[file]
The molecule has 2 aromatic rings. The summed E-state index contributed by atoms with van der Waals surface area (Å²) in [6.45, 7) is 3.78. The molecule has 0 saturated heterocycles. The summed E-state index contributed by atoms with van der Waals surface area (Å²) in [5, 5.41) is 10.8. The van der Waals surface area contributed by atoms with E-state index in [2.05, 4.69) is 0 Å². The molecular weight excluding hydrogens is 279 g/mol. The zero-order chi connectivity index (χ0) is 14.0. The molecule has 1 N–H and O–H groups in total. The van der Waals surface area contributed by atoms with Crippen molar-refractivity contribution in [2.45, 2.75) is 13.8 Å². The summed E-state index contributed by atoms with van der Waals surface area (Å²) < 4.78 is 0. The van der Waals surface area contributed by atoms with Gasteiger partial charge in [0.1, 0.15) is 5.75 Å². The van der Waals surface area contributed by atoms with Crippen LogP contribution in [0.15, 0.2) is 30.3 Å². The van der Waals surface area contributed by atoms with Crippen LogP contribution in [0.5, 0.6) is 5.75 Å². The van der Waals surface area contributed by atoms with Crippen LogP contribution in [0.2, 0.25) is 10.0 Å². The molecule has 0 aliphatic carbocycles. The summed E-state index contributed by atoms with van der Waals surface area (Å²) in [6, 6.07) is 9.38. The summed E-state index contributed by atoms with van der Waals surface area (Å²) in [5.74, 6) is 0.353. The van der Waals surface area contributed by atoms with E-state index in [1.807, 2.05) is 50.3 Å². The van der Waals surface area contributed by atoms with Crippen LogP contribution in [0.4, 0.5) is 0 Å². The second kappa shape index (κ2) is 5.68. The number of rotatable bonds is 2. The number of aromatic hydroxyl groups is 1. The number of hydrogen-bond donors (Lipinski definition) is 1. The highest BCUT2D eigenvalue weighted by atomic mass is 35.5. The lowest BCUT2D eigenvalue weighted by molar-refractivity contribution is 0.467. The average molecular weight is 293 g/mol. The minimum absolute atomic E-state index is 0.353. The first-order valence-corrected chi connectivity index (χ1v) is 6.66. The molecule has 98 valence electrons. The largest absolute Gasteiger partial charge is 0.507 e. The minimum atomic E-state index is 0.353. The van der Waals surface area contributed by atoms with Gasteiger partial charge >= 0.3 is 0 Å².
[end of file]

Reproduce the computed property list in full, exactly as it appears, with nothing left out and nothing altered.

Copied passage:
The molecule has 2 aromatic rings. The summed E-state index contributed by atoms with van der Waals surface area (Å²) in [6.45, 7) is 3.78. The molecule has 0 saturated heterocycles. The summed E-state index contributed by atoms with van der Waals surface area (Å²) in [5, 5.41) is 10.8. The van der Waals surface area contributed by atoms with E-state index in [2.05, 4.69) is 0 Å². The molecular weight excluding hydrogens is 279 g/mol. The zero-order chi connectivity index (χ0) is 14.0. The molecule has 1 N–H and O–H groups in total. The van der Waals surface area contributed by atoms with Crippen molar-refractivity contribution in [2.45, 2.75) is 13.8 Å². The summed E-state index contributed by atoms with van der Waals surface area (Å²) < 4.78 is 0. The van der Waals surface area contributed by atoms with Gasteiger partial charge in [0.1, 0.15) is 5.75 Å². The van der Waals surface area contributed by atoms with Crippen LogP contribution in [0.15, 0.2) is 30.3 Å². The van der Waals surface area contributed by atoms with Crippen LogP contribution in [0.5, 0.6) is 5.75 Å². The van der Waals surface area contributed by atoms with Crippen LogP contribution in [0.2, 0.25) is 10.0 Å². The molecule has 0 aliphatic carbocycles. The summed E-state index contributed by atoms with van der Waals surface area (Å²) in [6, 6.07) is 9.38. The summed E-state index contributed by atoms with van der Waals surface area (Å²) in [5.74, 6) is 0.353. The van der Waals surface area contributed by atoms with E-state index in [1.807, 2.05) is 50.3 Å². The van der Waals surface area contributed by atoms with Crippen LogP contribution in [0.4, 0.5) is 0 Å². The second kappa shape index (κ2) is 5.68. The number of rotatable bonds is 2. The number of aromatic hydroxyl groups is 1. The number of hydrogen-bond donors (Lipinski definition) is 1. The highest BCUT2D eigenvalue weighted by atomic mass is 35.5. The lowest BCUT2D eigenvalue weighted by molar-refractivity contribution is 0.467. The average molecular weight is 293 g/mol. The minimum absolute atomic E-state index is 0.353. The first-order valence-corrected chi connectivity index (χ1v) is 6.66. The molecule has 98 valence electrons. The largest absolute Gasteiger partial charge is 0.507 e. The minimum atomic E-state index is 0.353. The van der Waals surface area contributed by atoms with Gasteiger partial charge >= 0.3 is 0 Å².